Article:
Transcendental Deception
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Transcendental Deception: Behind the TM curtain

New book examines TM’s poorly designed and vastly over-hyped “science,” hidden agendas, and David Lynch’s campaign to push a million public school kids into Transcendental Meditation while falsely claiming it is not a religion

Mindfulness is becoming increasingly popular. Secular and rooted in scientific research, various forms of mindfulness meditation are widely practiced in schools and in the workplace. But not all meditation is created equal.  In the new book, Transcendental Deception, author Aryeh Siegel exposes the hidden world of the enormously wealthy and highly secretive Transcendental Meditation organization.

Siegel was first introduced to TM in the early 1970s.  What began as a casual interest in meditation to relieve stress would morph into an all-encompassing way of life for nearly ten years. He became a TM teacher, participated in small meetings with TM’s guru and founder, Maharishi Mahesh Yogi, and even had a place in Maharishi’s entourage in 1975 when he appeared twice on the Merv Griffin Show.

While primarily working at TM’s U.S. headquarters in Los Angeles, Siegel was involved with some early studies that were supposed to demonstrate the power and efficacy of the TM approach.  He also participated in what was called the “TM-Sidhi program” which promised that meditators could learn to levitate, become invisible, develop miraculous powers, and achieve permanent perfect health with eternal life.

Over time, Siegel became disillusioned with both his TM practice and the organization.  He didn’t need his Ph.D. coursework in behavioral science at UCLA to understand that the so-called research TM was pushing was biased, poorly designed, and flawed. He came to believe that much of what passed for science in the TM world was too often a form of contrived promotion.  Although Siegel seriously practiced TM and the Sidhi program for years, he experienced no miraculous powers, no flying or levitating, just wishful thinking and hype. It became increasingly obvious to him that TM was a poorly adapted form of Hinduism, a religion, yet falsely promoted to the public as secular and scientific. Siegel further experienced the TM organization as becoming increasingly authoritarian and cultic.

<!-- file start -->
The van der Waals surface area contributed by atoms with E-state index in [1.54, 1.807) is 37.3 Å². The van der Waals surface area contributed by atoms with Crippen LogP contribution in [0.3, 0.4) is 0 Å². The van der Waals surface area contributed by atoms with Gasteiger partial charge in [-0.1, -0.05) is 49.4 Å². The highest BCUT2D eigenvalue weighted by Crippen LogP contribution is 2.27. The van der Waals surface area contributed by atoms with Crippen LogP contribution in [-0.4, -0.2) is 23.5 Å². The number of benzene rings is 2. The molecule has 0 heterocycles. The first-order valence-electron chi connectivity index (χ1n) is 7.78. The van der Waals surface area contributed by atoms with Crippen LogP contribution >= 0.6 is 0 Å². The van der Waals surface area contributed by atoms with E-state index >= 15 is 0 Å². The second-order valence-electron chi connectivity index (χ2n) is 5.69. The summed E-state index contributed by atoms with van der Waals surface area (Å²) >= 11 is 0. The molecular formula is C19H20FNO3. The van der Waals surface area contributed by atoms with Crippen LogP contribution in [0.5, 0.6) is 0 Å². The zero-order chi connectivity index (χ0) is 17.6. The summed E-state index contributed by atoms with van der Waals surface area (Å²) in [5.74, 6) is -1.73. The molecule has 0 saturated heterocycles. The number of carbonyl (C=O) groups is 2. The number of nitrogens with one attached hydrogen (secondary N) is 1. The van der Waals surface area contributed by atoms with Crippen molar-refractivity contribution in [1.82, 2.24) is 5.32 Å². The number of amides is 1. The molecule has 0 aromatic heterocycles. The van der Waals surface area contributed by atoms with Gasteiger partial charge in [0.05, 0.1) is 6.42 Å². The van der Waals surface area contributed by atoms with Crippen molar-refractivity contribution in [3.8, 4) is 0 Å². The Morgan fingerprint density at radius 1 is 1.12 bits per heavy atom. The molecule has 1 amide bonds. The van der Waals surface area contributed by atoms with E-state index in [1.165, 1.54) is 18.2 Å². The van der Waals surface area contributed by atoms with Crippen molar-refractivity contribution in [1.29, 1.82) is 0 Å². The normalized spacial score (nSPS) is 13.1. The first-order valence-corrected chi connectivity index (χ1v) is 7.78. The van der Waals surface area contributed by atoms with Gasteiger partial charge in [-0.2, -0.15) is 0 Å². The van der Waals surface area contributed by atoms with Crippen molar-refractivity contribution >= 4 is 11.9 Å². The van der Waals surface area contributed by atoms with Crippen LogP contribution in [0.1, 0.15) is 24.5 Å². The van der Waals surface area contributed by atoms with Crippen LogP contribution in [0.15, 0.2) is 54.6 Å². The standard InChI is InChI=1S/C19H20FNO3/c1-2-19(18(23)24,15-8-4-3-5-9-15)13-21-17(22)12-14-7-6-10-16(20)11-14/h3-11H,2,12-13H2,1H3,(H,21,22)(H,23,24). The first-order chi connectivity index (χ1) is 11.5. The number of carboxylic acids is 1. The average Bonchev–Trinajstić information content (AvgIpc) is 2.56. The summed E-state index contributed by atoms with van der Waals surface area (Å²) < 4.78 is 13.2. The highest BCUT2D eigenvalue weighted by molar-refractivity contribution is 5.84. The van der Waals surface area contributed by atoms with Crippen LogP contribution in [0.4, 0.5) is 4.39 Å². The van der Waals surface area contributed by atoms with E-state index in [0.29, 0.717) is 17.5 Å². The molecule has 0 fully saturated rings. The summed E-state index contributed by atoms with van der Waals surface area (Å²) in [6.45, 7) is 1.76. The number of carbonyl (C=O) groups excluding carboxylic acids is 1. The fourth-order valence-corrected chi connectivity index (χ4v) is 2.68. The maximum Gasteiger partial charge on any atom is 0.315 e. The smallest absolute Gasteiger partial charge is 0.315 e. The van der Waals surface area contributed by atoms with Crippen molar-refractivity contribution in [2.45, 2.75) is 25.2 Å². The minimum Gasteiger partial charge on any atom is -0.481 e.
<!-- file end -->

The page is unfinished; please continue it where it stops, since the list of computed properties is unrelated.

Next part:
Transcendental Deception, the first comprehensive look at the TM movement written by a former insider, accomplishes the following:

  • Deconstructs the practices and philosophy of the Maharishi and the TM organization, demonstrating just how much it is a religion

  • Analyzes TM’s secret religious ceremony – the Puja – and explains why the TM movement keeps its content hidden, preventing the public, students and teachers from understanding the true meaning of the Sanskrit ritual

  • Explores how TM continues to maintain the fantasy that it is not a religion, but instead endlessly repeats the narrative that it is secular and scientific

  • Analyzes key research on the TM’s supposed benefits and demonstrates how most of it is preliminary, inconsequential or biased

For many people, this book will be a surprise, even shocking.  Over the decades, millions have started TM, most looking for a simple form of meditation to reduce stress.  Some people clearly benefit, but that’s equally true of many types of meditation, not just TM.  Most people who practice TM know nothing about the organization and what goes on behind the scenes. Many celebrities who practice TM (Oprah Winfrey, Jerry Seinfeld, and Tom Hanks are among them) have also been deceived.  

Siegel says, “To be clear, I am not against meditation, mindfulness, or Hinduism. In America, anyone is free to practice any religion, but no religion has a place in our public-school system. Also, what concerns me is the deception at the heart of TM. TM has falsely promoted itself for decades, so it is important that people know the truth. That’s why I wrote this book.”

Transcendental Deception is available from online booksellers.  Aryeh Siegel is available for interviews. For further information, visit www.tmdeception.com or email info@tmdeception.com